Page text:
Ideal Team: Vepiquen, Wormadam (Steel and Ground form), Heracross, Dustox, Mothim/Yanmega (Platinum)/Scyther (Platinum)

Optional Pokémon: Kricketune, Beautifly

First Pokémon: Kricketot via Route 202 before the first gym

Covers Weaknesses? No, Fire not neutralized

 

Dark

Ideal Team:  Drapion, Weavile

Optional Pokémon: Absol (Platinum), Honchkrow (Diamond), Stuntank (Diamond), Houndoom (Platinum), Umbreon (Platinum)

First Pokémon: Murkrow can be caught at Eterna Forest after the first gym in Diamond. In Pearl, you can catch a Skorupi in the Great Marsh well after the third gym. In Platinum, you can acquire an Eevee in Hearthome City just before the third gym.

Covers Weaknesses? Yes

 

Dragon

Ideal Team: Garchomp, Dialga (Diamond)/Palkia (Pearl)/Giratina (Platinum), Altaria (Platinum)

First Pokémon: Gible in Wayward Cave. In Diamond and Pearl you need strength which is after the 6th gym. In Platinum, strength is not required and you can catch one after the second gym.

Covers Weaknesses? Only in Diamond thanks to Dialga but in the other two versions, Pearl has a Dragon weakness and Platinum has both a Dragon and Ice weakness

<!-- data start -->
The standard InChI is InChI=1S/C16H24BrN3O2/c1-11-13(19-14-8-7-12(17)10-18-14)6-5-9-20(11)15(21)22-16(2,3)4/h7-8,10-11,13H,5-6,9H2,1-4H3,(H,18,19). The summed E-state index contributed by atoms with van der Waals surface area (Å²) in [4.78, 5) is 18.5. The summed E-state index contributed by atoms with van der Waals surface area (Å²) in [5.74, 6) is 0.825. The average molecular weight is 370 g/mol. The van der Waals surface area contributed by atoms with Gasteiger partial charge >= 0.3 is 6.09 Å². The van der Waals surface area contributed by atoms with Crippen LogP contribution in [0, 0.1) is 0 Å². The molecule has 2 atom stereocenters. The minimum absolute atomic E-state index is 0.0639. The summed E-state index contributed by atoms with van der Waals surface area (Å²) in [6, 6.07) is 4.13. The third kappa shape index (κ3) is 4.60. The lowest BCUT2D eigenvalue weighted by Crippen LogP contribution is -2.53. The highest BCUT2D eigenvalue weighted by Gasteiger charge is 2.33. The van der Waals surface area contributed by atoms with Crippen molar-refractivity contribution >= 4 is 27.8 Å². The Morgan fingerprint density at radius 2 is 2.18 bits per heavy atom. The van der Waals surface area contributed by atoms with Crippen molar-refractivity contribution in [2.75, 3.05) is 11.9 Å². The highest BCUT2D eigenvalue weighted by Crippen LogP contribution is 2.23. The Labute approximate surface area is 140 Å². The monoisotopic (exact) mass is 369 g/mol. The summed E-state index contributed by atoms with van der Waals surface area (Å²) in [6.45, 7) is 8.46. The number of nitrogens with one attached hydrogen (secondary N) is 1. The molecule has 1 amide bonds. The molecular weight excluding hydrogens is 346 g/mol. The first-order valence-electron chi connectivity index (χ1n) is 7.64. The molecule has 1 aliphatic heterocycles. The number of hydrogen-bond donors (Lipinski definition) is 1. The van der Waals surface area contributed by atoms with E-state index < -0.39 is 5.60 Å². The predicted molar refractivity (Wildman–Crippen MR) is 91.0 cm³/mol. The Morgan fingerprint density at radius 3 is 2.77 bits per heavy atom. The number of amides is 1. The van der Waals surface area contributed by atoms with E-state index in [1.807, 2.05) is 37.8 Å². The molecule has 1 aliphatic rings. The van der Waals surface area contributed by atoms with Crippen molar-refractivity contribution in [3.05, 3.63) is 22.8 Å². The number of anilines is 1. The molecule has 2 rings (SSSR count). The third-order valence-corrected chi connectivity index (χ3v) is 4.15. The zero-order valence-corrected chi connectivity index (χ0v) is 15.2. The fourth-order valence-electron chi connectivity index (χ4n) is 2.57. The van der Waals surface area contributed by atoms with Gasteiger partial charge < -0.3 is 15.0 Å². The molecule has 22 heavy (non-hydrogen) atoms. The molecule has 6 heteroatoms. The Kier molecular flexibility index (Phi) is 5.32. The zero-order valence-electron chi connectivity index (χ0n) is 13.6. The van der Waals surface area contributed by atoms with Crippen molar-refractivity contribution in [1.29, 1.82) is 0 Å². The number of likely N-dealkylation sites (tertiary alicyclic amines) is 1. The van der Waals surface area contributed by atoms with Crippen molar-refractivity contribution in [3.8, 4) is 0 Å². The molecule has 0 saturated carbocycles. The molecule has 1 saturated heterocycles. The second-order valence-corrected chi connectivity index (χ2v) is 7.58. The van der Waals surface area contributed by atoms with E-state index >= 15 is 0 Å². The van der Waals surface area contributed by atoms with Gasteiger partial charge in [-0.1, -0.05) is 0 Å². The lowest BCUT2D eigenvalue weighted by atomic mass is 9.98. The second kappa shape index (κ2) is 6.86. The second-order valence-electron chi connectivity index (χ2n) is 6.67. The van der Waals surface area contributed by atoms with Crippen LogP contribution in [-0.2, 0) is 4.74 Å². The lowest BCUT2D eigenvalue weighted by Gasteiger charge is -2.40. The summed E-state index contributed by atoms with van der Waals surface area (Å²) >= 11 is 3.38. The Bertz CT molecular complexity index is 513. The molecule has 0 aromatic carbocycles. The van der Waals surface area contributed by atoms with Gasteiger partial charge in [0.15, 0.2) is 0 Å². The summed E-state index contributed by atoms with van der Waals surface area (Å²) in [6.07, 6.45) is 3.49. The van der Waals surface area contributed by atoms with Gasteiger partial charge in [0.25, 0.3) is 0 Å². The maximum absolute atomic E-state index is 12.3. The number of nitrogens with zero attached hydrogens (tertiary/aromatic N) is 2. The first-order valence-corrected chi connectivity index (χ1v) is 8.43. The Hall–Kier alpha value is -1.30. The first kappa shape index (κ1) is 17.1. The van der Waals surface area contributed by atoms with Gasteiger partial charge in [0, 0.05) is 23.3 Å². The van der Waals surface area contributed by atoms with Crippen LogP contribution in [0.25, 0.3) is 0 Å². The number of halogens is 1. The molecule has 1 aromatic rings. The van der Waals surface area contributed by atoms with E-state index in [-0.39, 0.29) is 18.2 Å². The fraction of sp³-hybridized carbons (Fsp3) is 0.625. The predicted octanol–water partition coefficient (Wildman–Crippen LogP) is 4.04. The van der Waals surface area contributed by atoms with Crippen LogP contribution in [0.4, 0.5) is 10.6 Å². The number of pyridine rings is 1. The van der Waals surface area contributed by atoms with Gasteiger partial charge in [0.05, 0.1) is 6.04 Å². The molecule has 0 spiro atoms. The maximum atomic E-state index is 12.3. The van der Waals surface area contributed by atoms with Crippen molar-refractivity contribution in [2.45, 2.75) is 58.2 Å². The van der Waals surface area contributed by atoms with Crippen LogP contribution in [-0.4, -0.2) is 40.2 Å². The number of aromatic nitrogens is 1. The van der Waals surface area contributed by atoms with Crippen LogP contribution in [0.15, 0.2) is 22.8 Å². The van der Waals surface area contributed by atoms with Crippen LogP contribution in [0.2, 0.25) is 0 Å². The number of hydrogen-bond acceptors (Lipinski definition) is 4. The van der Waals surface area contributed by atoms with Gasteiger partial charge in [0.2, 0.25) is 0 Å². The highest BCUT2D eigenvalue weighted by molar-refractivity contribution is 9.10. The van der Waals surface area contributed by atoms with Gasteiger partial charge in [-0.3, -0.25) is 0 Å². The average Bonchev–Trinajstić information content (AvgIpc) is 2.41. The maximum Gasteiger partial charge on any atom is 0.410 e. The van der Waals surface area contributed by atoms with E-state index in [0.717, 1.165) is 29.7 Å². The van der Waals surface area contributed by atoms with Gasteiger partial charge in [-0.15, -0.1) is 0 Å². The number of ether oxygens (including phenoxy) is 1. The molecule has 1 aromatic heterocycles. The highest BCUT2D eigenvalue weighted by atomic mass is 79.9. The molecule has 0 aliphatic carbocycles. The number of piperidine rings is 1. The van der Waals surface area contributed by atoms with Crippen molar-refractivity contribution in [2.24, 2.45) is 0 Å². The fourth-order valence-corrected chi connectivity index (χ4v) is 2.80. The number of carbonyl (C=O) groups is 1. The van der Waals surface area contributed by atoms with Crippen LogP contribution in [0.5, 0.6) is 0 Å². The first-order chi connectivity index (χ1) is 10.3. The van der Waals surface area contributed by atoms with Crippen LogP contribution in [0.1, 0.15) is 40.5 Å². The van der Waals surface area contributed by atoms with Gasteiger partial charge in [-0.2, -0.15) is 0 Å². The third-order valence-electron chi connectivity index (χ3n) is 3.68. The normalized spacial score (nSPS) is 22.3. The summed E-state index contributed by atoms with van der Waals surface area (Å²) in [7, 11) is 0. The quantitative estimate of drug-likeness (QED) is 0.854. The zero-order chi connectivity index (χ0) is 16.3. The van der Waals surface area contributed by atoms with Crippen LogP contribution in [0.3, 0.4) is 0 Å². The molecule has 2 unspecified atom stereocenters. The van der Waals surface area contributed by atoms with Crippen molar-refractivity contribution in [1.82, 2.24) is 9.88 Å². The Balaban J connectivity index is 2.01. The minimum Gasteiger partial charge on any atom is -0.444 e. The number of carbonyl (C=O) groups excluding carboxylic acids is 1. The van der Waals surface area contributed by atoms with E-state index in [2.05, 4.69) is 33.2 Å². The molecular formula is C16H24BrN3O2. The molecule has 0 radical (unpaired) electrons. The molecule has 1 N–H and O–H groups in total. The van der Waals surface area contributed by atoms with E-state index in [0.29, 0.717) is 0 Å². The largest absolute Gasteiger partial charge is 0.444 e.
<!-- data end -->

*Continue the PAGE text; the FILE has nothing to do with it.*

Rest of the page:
Electric

Ideal Team: Luxray, Raichu, Jolteon (Platinum), Rotom (Platinum), Magnezone (Platinum), Electabuzz (Platinum)

Optional Pokémon: Pachirisu

First Pokémon: Shinx in Route 202 before the first gym

Covers Weaknesses? Only in Platinum, in Diamond and Pearl the Ground type is not neutralized.

 

Fairy (technically doesn’t exist yet but if it did…)

Ideal Team: Mr. Mime, Clefable, Azumarill, Gardevoir (Platinum), Togekiss (Platinum)

First Pokémon: Cleffa/Clefairy in Mt Coronet after the second gym

Covers Weaknesses? No, Steel or Poison not covered

 

Fighting

Ideal Team: Infernape, Heracross, Toxicroak, Medicham, Lucario, Gallade (Platinum)

Optional Pokémon: Machoke

First Pokémon: Chimchar via starter

Covers Weaknesses? Yes

 

Fire

Ideal Team: Infernape, Rapidash, Flareon (Platinum), Houndoom (Platinum), Magmar (Platinum)

First Pokémon: Chimchar via starter

Covers Weaknesses? No, Ground and Water not neutralized

 

Flying

Ideal Team: Gyarados, Vespiquen/Yanmega (Platinum), Drifblim, Honchkrow (Diamond), Gliscor (Platinum), Tropius (Platinum)

Optional Pokémon: Staraptor/Noctowl/Chatot/Togekiss (Platinum), Pelipper/Mantine

First Pokémon: Starly via Route 201

Covers Weaknesses? Only in Platinum, in Diamond and Pearl the Electric and Rock types are not neutralized.

 

Ghost

Ideal Team: Haunter, Drifblim, Dusclops (Platinum)/Mismagius (Diamond), Rotom (Platinum), Froslass (Platinum)